David Bourget (Western Ontario)
David Chalmers (ANU, NYU)
Rafael De Clercq
Jack Alan Reynolds
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Philosophical Studies 24 (3):158 - 173 (1973)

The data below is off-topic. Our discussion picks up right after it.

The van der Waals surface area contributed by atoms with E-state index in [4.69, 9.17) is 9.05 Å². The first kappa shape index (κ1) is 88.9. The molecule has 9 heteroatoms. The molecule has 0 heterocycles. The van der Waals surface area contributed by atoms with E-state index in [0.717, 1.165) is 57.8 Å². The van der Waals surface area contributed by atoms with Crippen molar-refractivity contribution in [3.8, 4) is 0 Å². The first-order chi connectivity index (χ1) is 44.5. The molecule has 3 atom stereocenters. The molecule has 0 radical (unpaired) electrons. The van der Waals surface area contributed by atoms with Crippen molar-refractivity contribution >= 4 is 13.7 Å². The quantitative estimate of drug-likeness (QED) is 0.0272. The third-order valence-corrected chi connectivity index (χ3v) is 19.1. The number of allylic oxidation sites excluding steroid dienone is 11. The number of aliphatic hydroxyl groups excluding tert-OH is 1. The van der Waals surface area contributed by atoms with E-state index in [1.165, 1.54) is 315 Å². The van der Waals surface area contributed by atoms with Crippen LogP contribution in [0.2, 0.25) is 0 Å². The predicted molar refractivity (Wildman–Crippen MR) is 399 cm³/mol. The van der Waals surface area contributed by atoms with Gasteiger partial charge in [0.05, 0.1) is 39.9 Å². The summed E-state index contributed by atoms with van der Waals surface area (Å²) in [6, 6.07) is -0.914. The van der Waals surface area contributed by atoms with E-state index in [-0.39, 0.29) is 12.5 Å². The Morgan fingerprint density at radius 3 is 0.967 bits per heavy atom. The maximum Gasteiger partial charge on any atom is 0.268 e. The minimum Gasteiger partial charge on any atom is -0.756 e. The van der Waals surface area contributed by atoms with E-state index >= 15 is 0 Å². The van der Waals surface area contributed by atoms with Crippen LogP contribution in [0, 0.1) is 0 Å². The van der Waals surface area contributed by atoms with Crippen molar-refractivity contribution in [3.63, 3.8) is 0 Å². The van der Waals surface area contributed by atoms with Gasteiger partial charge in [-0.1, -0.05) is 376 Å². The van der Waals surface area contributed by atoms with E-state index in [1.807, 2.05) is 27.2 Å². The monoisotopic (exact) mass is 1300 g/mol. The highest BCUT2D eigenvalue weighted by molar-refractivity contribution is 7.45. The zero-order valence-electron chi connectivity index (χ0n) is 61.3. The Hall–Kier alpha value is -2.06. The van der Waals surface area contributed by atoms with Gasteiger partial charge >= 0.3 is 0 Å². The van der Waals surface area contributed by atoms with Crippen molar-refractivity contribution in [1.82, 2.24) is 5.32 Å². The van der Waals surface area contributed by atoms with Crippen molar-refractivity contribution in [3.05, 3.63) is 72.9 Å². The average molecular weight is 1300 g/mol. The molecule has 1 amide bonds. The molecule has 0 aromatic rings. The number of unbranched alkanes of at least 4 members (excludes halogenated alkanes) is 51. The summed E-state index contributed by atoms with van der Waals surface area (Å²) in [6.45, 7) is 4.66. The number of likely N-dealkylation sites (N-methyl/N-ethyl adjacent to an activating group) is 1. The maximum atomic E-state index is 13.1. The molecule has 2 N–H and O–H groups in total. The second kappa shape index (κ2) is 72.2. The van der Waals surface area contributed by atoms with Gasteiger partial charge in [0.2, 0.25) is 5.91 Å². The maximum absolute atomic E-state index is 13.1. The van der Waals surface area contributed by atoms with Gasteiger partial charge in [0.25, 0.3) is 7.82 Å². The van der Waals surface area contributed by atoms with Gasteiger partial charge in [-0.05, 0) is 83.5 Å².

Given all the consequences of an act and the value of each of them, how can we find their value on the whole? In Utilitarianisms: Simple and General, Inquiry 13, 394–449, J. Howard Sobel offers two alternative suggestions. Here one of Sobel's suggestions is attacked and the other given new support. Where the number of consequences is finite, it is argued, their value is the sum of their basic intrinsic values: the basic intrinsic value of a state of affairs is the value it has on its own account, and not in virtue of other states of affairs it entails.
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